Identification of mitochondrial RNA granules assembly factors and regulators using an image-based siRNA screen
Zaganelli Sofia1, Dimitri Moreau2, Martinou Jean-Claude1
1Department of Cell Biology, University of Geneva, 30 quai Ernest-Ansermet, 1211 Genève 4, Switzerland; 2ACCESS Geneva, University of Geneva, 30 quai Ernest-Ansermet, 1211 Genève 4, Switzerland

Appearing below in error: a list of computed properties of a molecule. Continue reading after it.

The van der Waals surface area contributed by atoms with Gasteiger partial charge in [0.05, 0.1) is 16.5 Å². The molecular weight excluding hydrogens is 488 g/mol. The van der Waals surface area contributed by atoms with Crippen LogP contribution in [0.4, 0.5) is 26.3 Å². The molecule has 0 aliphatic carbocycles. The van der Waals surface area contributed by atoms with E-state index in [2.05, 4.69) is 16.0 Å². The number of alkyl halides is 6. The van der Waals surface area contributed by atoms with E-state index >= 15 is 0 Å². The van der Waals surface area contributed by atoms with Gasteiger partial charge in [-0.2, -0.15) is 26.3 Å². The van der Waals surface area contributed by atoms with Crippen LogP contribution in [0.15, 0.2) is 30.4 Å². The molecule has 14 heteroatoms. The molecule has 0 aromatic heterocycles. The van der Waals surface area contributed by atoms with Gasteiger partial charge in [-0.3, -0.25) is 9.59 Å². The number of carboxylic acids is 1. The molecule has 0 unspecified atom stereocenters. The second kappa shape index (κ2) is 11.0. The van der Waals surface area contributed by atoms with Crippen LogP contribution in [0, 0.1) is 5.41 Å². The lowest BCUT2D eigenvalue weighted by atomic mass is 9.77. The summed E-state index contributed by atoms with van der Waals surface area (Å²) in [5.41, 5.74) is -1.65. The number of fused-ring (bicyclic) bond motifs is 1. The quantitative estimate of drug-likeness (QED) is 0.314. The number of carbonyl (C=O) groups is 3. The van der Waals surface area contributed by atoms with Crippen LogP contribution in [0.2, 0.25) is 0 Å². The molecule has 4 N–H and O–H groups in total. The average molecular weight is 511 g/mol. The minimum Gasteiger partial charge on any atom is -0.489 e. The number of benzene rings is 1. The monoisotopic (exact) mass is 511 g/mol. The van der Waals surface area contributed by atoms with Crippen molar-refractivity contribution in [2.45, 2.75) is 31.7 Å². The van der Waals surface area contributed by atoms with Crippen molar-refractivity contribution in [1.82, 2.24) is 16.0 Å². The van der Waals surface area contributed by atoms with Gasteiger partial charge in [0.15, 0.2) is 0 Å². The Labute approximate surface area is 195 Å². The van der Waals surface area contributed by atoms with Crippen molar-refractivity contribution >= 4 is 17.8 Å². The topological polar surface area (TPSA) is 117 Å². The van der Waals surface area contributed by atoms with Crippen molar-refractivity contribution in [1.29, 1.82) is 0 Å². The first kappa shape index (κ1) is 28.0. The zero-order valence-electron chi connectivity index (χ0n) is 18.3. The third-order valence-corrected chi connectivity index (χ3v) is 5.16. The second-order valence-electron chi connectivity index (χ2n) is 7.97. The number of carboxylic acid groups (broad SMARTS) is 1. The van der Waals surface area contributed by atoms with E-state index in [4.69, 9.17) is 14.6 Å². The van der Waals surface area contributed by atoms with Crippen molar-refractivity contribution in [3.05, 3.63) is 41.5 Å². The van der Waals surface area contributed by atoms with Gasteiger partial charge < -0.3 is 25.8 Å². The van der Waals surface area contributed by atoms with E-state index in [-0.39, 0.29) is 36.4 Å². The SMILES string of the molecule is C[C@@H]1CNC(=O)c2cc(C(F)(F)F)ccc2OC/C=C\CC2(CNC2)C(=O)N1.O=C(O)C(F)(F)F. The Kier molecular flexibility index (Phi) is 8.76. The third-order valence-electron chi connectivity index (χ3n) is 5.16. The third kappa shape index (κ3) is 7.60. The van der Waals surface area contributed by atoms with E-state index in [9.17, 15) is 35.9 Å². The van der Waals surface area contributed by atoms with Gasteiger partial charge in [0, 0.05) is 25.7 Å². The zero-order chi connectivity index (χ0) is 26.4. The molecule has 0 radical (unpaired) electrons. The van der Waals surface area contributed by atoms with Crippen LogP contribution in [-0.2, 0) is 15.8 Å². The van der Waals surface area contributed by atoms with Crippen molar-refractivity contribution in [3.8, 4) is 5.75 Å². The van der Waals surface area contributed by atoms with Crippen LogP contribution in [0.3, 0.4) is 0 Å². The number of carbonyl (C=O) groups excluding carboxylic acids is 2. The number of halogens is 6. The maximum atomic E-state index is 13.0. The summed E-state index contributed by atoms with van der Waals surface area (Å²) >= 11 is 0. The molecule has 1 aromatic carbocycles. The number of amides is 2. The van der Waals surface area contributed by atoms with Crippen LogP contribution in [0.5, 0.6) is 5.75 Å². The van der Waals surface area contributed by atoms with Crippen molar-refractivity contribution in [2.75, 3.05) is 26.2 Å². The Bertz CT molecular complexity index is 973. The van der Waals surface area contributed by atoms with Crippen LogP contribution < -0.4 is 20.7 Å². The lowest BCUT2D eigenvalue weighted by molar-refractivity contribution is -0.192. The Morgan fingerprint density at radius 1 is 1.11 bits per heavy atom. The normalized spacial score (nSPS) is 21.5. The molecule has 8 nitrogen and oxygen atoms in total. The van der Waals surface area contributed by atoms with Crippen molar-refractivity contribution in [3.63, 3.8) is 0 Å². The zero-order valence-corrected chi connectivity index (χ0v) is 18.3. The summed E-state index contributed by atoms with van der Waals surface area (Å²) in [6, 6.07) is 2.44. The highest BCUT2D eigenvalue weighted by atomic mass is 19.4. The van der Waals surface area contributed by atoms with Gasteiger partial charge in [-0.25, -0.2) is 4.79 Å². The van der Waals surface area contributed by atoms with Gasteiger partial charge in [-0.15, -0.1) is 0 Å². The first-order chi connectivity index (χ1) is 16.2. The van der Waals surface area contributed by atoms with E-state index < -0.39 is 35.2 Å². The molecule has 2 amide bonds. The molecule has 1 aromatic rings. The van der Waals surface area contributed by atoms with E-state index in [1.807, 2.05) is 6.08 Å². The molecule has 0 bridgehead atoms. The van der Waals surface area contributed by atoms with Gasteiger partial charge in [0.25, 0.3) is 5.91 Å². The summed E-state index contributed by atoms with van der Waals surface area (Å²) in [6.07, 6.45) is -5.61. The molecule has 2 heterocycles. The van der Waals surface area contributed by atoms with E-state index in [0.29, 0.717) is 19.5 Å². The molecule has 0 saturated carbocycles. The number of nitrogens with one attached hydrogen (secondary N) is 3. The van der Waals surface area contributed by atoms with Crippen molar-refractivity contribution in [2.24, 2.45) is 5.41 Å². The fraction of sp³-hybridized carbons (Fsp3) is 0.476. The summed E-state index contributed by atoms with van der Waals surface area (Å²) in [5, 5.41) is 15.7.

Mitochondrial gene expression is essential for mitochondrial respiration, and in humans is entirely dependent on imported nuclear-encoded proteins. The mitochondrial genome itself encodes 13 key subunits of the oxidative phosphorylation system as well as the full complement of tRNAs and ribosomal RNAs, required for their translation within the mitochondrion. Most, if not all the steps of mitochondrial gene expression appear to be spatially organized into two distinct but interacting structures: the nucleoids, which contain the mitochondrial DNA (mt-DNA); and the more recently described mitochondrial RNA granules (MRGs), which contain newly synthesized RNAs and several proteins. From our growing knowledge of specific proteins associated with MRGs, several functions can be ascribed to these structures including RNA processing, RNA maturation, and ribosome assembly. However, in order to advance our understanding of the relevance of MRGs in mitochondrial gene expression, it is essential to understand the as yet unknown mechanisms underlying MRG assembly and regulation, and the interplay between mitochondrial and nuclear gene expression. This is the goal of the present study. We present an automated microscopy-based RNAi screen to identify proteins participating both in the assembly and regulation of MRGs. Applying a multi-parameter phenotypic analysis, we identified a subset of about 60 different nuclear genes involved in controlling the number, morphology and spatial distribution of MRGs within the mitochondrial network. From these candidate genes, we have focused our attention mainly on genes encoding RNA-binding proteins with currently uncharacterized mitochondrial function. Our data are providing fresh insight into the regulation and spatial organization of mitochondrial gene expression.